Tue, 21 Feb 2012|
Mike Wilbur and crew demonstrate two scenarios for properly aligning aerials--both mid-mount and rear-mount--with a building.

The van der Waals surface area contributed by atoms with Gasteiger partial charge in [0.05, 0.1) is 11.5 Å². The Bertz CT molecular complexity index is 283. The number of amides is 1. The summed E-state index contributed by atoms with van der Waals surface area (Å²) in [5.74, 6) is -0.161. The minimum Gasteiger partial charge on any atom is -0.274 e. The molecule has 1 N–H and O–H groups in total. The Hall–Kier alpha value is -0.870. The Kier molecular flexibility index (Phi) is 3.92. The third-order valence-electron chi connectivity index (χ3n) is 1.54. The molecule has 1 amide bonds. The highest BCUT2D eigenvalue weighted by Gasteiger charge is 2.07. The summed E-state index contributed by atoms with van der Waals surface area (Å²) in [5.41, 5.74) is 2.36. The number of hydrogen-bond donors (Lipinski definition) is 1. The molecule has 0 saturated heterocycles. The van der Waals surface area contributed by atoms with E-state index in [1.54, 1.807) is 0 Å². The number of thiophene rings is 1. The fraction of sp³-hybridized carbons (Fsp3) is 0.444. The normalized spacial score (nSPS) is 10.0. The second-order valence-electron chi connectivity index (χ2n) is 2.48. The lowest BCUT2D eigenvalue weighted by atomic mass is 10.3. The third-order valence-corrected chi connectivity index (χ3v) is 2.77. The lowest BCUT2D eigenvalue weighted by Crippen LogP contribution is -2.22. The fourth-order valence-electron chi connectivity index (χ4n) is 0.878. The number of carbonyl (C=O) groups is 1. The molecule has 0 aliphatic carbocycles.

[MUSIC] Hi, I'm Mike Wilbur. Welcome to Fire Engineering's Training Minutes. Today, we're going to teach you how to successfully position an aerial device, both rear-mounted and mid-mounted aerial devices on a building, by getting the apparatus centered in the building. By using the axles, or some other geometry, on the scene to get the apparatus centered. And here we're gonna start with our first truck pulling in. As the apparatus pulls in, the operator is going to start to size up on the building, he's gonna look at side D. He's looking for any smoke. Any people that might be entrapped. He's gonna pull up. He's looking in the mirror right now at the tandems and the turntable. And he's going to align them with the steps over on the A side of building. As the operator gets out, the operator is then going to check. The AP corner, the B side of the building, again for fire, smoke, or any people that may be entrapped. Seeing that nobody's entrapped and wanting the apparatus in the center of the building, we're now going to set the apparatus up, for maximum scrub area. Understanding that. Fire conditions, the location of civilians who are trapped, smoke exposures are all going to dictate as to where and how the apparatus is going to be positioned. But to get a center position on the building like this, the turntable needs to be in line. With the center of the building, and the best way to achieve that is by looking in the right side mirror and aligning the tannins just past that object. And as you can see from this shot, the apparatus is gonna be perfectly centered in the building. >> For this positioning exercise, we're going to use a midmounted power ladder. As it relates to the first exercise using a rear mounted aerial, this is going to be vastly different. In the aerial exercise you remember that we used the ten and axle, to judge in relationship to the front, step here as to where the, the apparatus needed to be positioned in order to cover the front of the building and be centered. In the case of the mid mounted tower, obviously the turntable is not by the tandem axle, but it's actually between the tandem axle and the front axle. And so the operator is going to look in his mirror and the big outrigger arm that's alongside the truck right by the turntable. Is going to be the, the point where he is going to try and center that, on the stairs behind me. In order to get centered on the building. As the apparatus approaches, the apparatus operator is going to start his building sides up on a starting with side d. The operator is looking for smoke. Fire, any potential victims that are entrapped in a building, he's gonna be now looking in his mirror, trying to take the outrigger arm and put it right up by the steps to get centered in line by the building. As you can see the outrigger arm is directly in line with the turn table and that's what we're after. He pulls up, kicking the cab out of the way, leaving enough room for the outriggers and the jacks to go down. The operator is then going to come out of the apparatus. He's going to come around and he's going to look at the B side. And he's looking at the B side again to complete his size up. To look for any smoke, any fire, or any potential victims trapped. Obviously if there were victims trapped, he would have to pull the apparatus up. There are no victims trapped and so we want to leave the apparatus centered on the building. And now we're gonna get ready to operate. [NOISE] As you see with the last two revolutions mirror driving is very difficult, however it's not impossible. [NOISE] Unlike coming from the other direction, as the apparatus approaches. With the driver's side on the building side, it becomes much more easy to position. The apparatus operator no longer has to mirror drive and use the mirrors. The apparatus operator can now position by sticking his head out the window, and then aligning. On the turntable, with the center of the building, by just giving it a visual out the window. Much easier. Unfortunately, in the fire service we don't have every building on the driver's side of the apparatus. And so, you need to learn to do both. As you can see from the previous two scenarios,. It is of vital importance to conduct a complete size up of the building, but also to get the apparatus positioned properly. Hopefully with this new found information, it will make your operations easier on the fireground. For Fire Engineering Training Minutes, this is Mike Wilbur.